OKLAHOMA CITY – In its McGirt ruling earlier this year, the majority of the U.S. Supreme Court “ridiculed the ‘speculative’ concern of ‘Oklahoma and the dissent’ that ‘thousands of Native Americans like Mr. McGirt wait in the wings to challenge the jurisdictional basis of their state court convictions,” Oklahoma Attorney General Mike Hunter wrote in a legal document filed August 3. “And yet that is exactly what happened...”
In a 5-4 decision announced on July 9, the U.S. Supreme Court ruled in McGirt v. Oklahoma that Congress never disestablished the Muscogee (Creek) Nation reservation in eastern Oklahoma. Consequently, major crimes committed by or against Native Americans within the boundaries of the Creek Nation must be prosecuted in federal or tribal courts.
State judges have since advised the Oklahoma Court of Criminal Appeals that Congress never dissolved the tribal reservations of the Cherokee, Choctaw, Chickasaw or Seminole nations, either.
Congress in 1866 established reservation boundaries for the Muscogee (Creek), Cherokee, Chickasaw, Choctaw, and Seminole Nations. The Creek Nation boundaries encompass three million acres in eastern Oklahoma, including most of the city of Tulsa. The boundaries for all five nations consist of more than 19 million acres and nearly the entire eastern half of Oklahoma.
The Attorney General’s office is tracking approximately 200 criminal cases that potentially could be affected by McGirt, and 58 of those already have been remanded to state courts for an evidentiary hearing, Alex Gerszewski, communications director for the AG’s office, told Southwest Ledger in October.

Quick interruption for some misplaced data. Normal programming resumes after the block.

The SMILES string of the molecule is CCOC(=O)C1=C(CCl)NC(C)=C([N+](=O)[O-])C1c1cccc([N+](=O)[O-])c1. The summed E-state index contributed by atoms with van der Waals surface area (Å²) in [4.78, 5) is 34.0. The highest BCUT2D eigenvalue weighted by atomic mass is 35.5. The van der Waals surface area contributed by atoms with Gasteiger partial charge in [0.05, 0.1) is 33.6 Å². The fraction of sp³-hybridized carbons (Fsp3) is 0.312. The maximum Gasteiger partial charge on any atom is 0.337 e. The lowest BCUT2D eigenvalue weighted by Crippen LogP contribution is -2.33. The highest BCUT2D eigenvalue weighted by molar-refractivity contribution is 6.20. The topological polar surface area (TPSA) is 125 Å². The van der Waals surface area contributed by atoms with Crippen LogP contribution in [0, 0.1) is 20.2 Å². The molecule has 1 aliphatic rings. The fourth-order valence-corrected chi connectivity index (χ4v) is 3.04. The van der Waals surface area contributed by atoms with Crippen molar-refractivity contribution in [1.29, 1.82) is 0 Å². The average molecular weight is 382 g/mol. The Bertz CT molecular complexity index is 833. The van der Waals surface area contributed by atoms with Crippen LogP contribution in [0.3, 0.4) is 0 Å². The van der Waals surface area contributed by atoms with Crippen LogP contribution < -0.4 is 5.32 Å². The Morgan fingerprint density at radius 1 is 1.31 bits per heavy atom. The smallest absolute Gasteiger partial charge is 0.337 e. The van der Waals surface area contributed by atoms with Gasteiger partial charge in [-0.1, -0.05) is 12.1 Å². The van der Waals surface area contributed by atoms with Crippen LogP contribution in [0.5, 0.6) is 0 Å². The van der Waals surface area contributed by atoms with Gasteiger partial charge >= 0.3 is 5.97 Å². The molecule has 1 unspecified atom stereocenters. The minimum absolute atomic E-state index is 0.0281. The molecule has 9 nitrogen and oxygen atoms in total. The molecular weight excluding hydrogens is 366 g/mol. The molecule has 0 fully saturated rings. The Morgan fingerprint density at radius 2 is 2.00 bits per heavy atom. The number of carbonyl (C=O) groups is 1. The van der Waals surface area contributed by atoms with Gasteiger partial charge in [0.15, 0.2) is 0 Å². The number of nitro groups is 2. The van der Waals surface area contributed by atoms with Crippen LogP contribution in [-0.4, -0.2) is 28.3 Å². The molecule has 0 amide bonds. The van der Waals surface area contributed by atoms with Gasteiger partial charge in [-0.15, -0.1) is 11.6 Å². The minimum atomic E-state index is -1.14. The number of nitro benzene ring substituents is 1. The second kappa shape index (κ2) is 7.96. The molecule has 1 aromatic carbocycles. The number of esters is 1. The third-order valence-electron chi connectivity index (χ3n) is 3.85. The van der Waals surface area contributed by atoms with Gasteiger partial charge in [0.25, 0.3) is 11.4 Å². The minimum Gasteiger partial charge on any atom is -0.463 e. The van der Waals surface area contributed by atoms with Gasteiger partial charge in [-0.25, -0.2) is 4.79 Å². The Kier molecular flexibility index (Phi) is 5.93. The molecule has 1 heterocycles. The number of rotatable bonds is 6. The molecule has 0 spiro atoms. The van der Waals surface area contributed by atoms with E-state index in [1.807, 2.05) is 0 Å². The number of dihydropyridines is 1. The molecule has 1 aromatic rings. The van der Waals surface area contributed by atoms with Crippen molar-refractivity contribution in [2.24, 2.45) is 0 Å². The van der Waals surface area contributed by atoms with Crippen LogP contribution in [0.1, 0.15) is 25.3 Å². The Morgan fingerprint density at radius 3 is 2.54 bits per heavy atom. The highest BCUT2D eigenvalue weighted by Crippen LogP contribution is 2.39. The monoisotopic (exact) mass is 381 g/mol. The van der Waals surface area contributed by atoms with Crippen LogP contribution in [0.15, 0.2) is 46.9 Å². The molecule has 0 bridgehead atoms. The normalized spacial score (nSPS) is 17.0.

Five Cherokees from Mayes County filed suit in July in Oklahoma’s Northern District federal court in Tulsa, alleging they and others similarly situated have been unlawfully prosecuted for traffic offenses and/or misdemeanor crimes that occurred within the boundaries of the Cherokee Reservation. Named in their lawsuit were six state district courts, four district attorneys, seven court clerks, and 30 cities and towns in eastern Oklahoma.
Tulsa County District Attorney Steve Kunzweiler announced on August 21 that more than 80 criminal cases were dismissed that day by his office because of the McGirt ruling. Those cases included murder, rape, robbery and domestic assault, he said.
Most of the cases were expected to be refiled in federal court, and Kunzweiler said he hoped the Creek Nation would help prosecute the lesser offenses.
In the first two months after McGirt was issued, 850 criminal cases involving Native Americans and crimes committed on the Creek Reservation were referred to federal authorities, Attorney General Hunter wrote in a letter dated October 21.
By September, 113 criminal cases that normally would have been prosecuted by the State of Oklahoma had been referred to the U.S. Attorney’s Office for the Northern District of Oklahoma. Of those cases, 60 remained with the U.S. Attorney’s Office and the rest were referred to the Muscogee (Creek) Nation judicial system.
The U.S. Attorney for the Eastern District of Oklahoma, based in Muskogee, secured indictments in just three Indian Country crimes in 2017. But 571 such cases were referred to that court in the three and a half months immediately following the McGirt decision, Hunter reported in his letter.
The U.S. Department of Justice (DOJ) has recruited attorneys from around the nation “to help us with these cases,” Doug Horn, assistant U.S. Attorney in the Eastern District of Oklahoma, told the Ledger in September. Lawyers from Georgia, Florida, Pennsylvania, Tennessee and Arizona have “come in and are living here” to help resolve the issue, Horn said.
Chris Wilson, first assistant U.S. Attorney in the Eastern District, said some of the DOJ volunteers “are doing six months” in Oklahoma and others are teleworking and traveling to/from Oklahoma.
Lawyers also are debating whether McGirt has broader implications for taxing, zoning and other government functions. The Oklahoma Tax Commission and the Oklahoma Corporation Commission, for example, prepared reports for Governor Kevin Stitt in which they estimated that those agencies could lose millions of dollars in tax revenue if the Five Tribes asserted administrative jurisdiction over tax collections and energy industry regulation in Indian Country.